May 18 - Black History Minute


Manage episode 328820296 series 2885711
By, Nicole Franklin, and Bryant Monteilh. Discovered by Player FM and our community — copyright is owned by the publisher, not Player FM, and audio is streamed directly from their servers. Hit the Subscribe button to track updates in Player FM, or paste the feed URL into other podcast apps. presents the black fact of the day for May 18.

Anna Julia Cooper delivered an address at the World’s Congress of Representative Women.

She was an American educator and writer whose book "A Voice From the South by a Black Woman of the South" (1892) became a classic African American feminist text.

Born into slavery in 1858, Cooper went on to receive a world-class education and claim power and prestige in academic and social circles. She was also a prominent member of Washington, D.C.'s African-American community and a member of Alpha Kappa Alpha sorority.

The World's Congress of Representative Women was a week-long convention for the voicing of women's concerns. There, she was one of few African-American women to speak about the racism of which she did not hesitate to criticize.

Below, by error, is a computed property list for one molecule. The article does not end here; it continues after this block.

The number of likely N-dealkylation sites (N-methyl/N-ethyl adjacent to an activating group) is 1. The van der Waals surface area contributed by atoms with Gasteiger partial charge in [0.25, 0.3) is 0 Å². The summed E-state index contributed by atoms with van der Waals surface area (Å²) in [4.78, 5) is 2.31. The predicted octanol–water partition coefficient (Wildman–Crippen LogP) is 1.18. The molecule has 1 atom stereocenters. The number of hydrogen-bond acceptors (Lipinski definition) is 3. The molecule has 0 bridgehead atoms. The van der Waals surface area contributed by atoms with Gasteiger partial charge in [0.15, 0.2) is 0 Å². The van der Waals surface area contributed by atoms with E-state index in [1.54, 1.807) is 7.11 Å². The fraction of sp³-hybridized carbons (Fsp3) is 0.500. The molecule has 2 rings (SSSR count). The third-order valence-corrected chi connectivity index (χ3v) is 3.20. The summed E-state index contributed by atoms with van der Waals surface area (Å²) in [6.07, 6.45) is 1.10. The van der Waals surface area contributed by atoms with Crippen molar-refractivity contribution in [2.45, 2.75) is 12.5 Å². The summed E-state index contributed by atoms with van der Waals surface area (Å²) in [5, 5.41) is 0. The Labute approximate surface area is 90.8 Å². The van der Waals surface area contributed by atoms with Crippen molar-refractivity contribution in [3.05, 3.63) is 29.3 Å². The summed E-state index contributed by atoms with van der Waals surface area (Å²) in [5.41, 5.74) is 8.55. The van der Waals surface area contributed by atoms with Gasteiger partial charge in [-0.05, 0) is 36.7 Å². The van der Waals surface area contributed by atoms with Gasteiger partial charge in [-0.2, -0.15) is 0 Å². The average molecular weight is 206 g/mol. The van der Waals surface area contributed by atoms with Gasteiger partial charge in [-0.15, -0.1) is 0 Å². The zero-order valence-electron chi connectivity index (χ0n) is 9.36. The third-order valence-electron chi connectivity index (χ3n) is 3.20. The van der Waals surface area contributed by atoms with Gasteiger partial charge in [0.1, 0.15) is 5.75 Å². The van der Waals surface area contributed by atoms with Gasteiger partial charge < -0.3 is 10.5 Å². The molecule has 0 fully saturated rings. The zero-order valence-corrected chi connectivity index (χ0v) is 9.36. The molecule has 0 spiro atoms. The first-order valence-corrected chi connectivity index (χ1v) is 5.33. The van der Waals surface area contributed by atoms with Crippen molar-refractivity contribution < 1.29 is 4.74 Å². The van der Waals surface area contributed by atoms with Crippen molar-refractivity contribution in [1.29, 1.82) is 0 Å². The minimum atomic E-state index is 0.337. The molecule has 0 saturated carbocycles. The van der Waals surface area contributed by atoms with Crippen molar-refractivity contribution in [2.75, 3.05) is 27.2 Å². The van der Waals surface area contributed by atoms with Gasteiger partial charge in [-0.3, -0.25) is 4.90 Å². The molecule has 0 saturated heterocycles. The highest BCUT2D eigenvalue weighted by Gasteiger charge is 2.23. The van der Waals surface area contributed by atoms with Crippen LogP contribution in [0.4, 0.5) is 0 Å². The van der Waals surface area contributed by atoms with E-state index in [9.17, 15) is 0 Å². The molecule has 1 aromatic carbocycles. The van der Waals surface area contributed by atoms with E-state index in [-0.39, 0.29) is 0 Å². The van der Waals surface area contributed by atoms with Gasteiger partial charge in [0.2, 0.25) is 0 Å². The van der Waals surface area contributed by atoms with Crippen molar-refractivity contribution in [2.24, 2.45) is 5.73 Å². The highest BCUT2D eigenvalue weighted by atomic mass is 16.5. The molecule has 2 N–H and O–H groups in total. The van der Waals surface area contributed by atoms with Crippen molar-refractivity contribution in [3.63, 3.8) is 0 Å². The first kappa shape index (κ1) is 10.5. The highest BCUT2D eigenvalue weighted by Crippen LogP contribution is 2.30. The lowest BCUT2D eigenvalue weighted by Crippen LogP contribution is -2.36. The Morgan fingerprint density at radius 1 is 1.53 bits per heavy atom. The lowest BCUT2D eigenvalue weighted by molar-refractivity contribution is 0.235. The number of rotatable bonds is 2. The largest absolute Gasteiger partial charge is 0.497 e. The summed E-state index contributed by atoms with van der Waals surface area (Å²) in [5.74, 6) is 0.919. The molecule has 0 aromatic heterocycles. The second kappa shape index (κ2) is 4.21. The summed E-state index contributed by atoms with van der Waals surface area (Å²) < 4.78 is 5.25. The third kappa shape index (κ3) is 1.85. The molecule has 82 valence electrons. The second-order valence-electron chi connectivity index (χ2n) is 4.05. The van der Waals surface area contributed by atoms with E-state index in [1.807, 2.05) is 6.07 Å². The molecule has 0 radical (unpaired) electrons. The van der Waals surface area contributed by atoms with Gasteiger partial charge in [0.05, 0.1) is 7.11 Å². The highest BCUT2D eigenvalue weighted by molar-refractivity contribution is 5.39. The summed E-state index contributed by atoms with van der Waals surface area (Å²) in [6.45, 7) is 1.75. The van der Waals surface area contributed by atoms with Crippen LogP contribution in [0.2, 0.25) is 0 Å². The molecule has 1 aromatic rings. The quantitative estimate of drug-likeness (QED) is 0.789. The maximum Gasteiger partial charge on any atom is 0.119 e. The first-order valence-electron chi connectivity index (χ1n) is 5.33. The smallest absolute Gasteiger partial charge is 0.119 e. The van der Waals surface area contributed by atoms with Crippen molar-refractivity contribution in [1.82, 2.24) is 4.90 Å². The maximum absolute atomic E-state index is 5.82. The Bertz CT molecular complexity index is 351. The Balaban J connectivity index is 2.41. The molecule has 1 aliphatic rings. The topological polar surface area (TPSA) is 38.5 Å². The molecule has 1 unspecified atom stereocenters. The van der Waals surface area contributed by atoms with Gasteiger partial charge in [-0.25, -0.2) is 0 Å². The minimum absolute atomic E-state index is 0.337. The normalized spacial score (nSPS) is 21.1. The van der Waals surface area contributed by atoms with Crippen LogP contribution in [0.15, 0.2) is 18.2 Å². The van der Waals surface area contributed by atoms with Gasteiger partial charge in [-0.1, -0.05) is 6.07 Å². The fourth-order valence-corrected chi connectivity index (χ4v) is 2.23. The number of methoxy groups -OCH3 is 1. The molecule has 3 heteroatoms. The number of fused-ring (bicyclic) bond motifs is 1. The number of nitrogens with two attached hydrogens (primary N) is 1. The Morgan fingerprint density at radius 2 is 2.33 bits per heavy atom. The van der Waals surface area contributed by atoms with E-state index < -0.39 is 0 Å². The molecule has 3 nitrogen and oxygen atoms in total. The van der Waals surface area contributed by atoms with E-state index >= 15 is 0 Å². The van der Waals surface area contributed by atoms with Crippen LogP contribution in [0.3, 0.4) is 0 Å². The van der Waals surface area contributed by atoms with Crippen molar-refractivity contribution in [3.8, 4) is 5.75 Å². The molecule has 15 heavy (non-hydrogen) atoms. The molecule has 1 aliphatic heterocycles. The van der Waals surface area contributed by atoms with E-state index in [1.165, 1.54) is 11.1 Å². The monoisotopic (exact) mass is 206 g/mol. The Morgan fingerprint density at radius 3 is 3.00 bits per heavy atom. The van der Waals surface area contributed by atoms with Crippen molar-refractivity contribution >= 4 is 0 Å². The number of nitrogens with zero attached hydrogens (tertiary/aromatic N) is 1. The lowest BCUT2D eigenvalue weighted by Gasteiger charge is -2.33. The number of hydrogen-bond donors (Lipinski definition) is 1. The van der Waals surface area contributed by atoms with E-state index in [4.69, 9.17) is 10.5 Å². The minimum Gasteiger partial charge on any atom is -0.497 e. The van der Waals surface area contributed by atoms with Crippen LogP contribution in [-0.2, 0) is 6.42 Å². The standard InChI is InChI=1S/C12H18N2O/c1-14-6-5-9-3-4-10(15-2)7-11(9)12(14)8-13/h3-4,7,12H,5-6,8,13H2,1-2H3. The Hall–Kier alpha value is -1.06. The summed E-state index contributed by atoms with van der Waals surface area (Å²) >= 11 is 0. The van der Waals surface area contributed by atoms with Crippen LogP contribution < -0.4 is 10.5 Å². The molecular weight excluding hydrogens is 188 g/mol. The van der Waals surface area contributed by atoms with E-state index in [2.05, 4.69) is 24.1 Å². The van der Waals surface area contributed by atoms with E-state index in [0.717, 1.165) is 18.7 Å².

"I speak for the colored women of the South because it is there that the millions of blacks in this country have watered the soil with blood and tears, and it is there too that the colored woman of America has made her characteristic history, and there her destiny evolving"

In 1925, at age 67, she received a doctorate from the Sorbonne in Paris, having written her dissertation on slavery.

Pages 26 and 27 of the 2016 U. S. passport contain the following quotation: "The cause of freedom is not the cause of a race or a sect, a party or a class – it is the cause of humankind, the very birthright of humanity.", by Anna Julia Cooper.

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